The Yankees have reached agreement with Alex Rodriguez on a settlement regarding the payment of a home run milestone bonus clause in his contract, as the Associated Press reports (via ESPN.com). New York will pay out $3.5MM to charitable organizations under the settlement.

Rodriguez and the MLBPA had reportedly planned to contest the team’s refusal to pay a $6MM bonus for his 660th home run, the first of several that trigger such bonuses under his deal. The club cited the fact that the bonus was termed a discretionary marketing opportunity under the contract in asserting that it was not obligated to make payment. (Click here for the contract’s details.)

The settlement avoids a potentially ugly grievance proceeding, which all involved were surely motivated not to undertake. It is unclear whether the parties have reached any agreement or understanding regarding future milestones. The next one up is Babe Ruth’s 714 mark, though that seems a long shot for this season with Rodriguez sitting at 669 long balls. Of course, his contract does promise him another $40MM after this season, covering the 2016 and 2017 campaigns.

Notably, the deal means that the Yankees will avoid paying any luxury tax on the $6MM bonus, which would have cost the club $3MM. That adds to the savings achieved on the actual payout.


Rangers Designate Neftali Feliz, Activate Matt Harrison

The Rangers have designated righty Neftali Feliz for assignment, Anthony Andro of FOX Sports Southwest reports on Twitter. His roster spot will go to starter Matt Harrison, who will return to the big leagues after a long layoff for serious back surgery.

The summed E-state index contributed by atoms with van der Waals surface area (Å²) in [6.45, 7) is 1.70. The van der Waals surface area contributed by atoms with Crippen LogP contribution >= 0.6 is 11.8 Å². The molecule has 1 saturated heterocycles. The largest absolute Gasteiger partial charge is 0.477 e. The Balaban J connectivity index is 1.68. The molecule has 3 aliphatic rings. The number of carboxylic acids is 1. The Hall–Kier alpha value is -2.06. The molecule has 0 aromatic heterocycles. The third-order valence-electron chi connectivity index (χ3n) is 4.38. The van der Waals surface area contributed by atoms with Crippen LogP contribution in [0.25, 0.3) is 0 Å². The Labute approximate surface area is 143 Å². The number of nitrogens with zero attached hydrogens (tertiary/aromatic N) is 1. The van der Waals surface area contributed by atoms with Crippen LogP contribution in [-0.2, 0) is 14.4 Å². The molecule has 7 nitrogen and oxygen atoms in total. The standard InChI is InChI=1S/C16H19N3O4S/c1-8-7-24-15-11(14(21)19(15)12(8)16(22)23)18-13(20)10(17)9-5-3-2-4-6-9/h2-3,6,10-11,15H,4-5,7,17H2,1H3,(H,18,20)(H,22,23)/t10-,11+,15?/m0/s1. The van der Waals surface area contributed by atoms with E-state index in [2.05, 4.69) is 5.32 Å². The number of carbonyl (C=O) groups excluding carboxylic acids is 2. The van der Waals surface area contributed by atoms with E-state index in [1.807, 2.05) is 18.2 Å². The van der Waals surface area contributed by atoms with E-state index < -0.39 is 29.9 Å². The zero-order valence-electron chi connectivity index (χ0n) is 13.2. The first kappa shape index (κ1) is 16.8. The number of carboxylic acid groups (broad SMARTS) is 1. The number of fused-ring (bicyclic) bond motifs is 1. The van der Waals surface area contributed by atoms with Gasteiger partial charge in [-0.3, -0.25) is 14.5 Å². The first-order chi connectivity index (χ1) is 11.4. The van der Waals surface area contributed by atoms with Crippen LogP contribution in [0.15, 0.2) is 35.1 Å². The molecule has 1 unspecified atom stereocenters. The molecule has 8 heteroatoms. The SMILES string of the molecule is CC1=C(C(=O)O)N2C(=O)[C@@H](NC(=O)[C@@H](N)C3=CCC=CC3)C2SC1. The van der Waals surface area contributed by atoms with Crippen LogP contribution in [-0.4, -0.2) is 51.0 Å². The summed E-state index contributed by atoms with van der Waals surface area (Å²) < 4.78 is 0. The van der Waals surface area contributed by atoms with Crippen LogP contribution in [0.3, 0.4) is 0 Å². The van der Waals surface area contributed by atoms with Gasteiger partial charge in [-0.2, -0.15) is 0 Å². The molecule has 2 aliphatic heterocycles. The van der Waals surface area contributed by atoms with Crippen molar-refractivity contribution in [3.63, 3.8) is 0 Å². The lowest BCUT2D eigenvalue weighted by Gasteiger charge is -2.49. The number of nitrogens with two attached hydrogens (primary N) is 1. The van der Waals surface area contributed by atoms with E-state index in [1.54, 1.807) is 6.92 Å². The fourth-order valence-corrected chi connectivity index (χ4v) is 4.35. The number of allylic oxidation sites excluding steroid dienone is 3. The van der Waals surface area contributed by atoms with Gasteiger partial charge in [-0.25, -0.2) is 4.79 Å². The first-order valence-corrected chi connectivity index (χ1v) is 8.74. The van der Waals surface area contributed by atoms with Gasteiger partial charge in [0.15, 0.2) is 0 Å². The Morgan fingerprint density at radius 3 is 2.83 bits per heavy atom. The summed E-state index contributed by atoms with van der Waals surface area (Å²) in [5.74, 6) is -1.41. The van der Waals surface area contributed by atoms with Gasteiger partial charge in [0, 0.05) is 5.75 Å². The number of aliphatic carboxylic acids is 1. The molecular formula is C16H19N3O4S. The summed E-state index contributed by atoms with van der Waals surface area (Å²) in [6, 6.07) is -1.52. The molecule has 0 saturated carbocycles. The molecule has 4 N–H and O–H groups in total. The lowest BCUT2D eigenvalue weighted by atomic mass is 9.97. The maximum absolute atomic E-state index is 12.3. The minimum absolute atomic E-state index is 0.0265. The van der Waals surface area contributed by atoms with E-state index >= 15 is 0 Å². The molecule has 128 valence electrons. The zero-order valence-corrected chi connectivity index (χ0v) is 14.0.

May 12, 2015; Arlington, TX, USA; Texas Rangers relief pitcher Neftali Feliz (30) throws a pitch in the ninth inning against the Kansas City Royals at Globe Life Park in Arlington. The Royals won 7-6 in 10 innings. Mandatory Credit: Tim Heitman-USA TODAY Sports

Feliz, 27, was once an ace reliever for Texas and owns a 2.71 career ERA over 259 1/3 big league innings. He has struck out 8.4 and walked 3.5 batters per nine over that span, with a 35.4% groundball rate.

Those career marks include a particularly rough start to the current season. Feliz has allowed 5.09 earned runs per regulation game, with 7.6 K/9 against 4.6 BB/9. He still works in the 93 to 94 mph range with his fastball, down a few ticks from his early season peak but still in line with recent campaigns.

Truth be told, the results have not been supported by ERA estimators in recent seasons. Feliz has not posted a sub-4.00 SIERA since way back in 2011, and has not dipped below the 3.00 mark by that measure since his first two seasons. Much the same holds when one looks at his FIP and xFIP numbers.

Things seemingly took a turn for the worse when the team attempted to utilize him as a starter in 2012. Feliz had a rocky go of it, throwing 42 2/3 innings of 3.16 ERA ball while benefiting greatly from a high strand rate and miniscule .213 BABIP. ERA estimators all had him pegged as a replacement level rotation piece. Feliz ultimately succumbed to Tommy John surgery in May of 2012, and has never quite recovered his arm speed.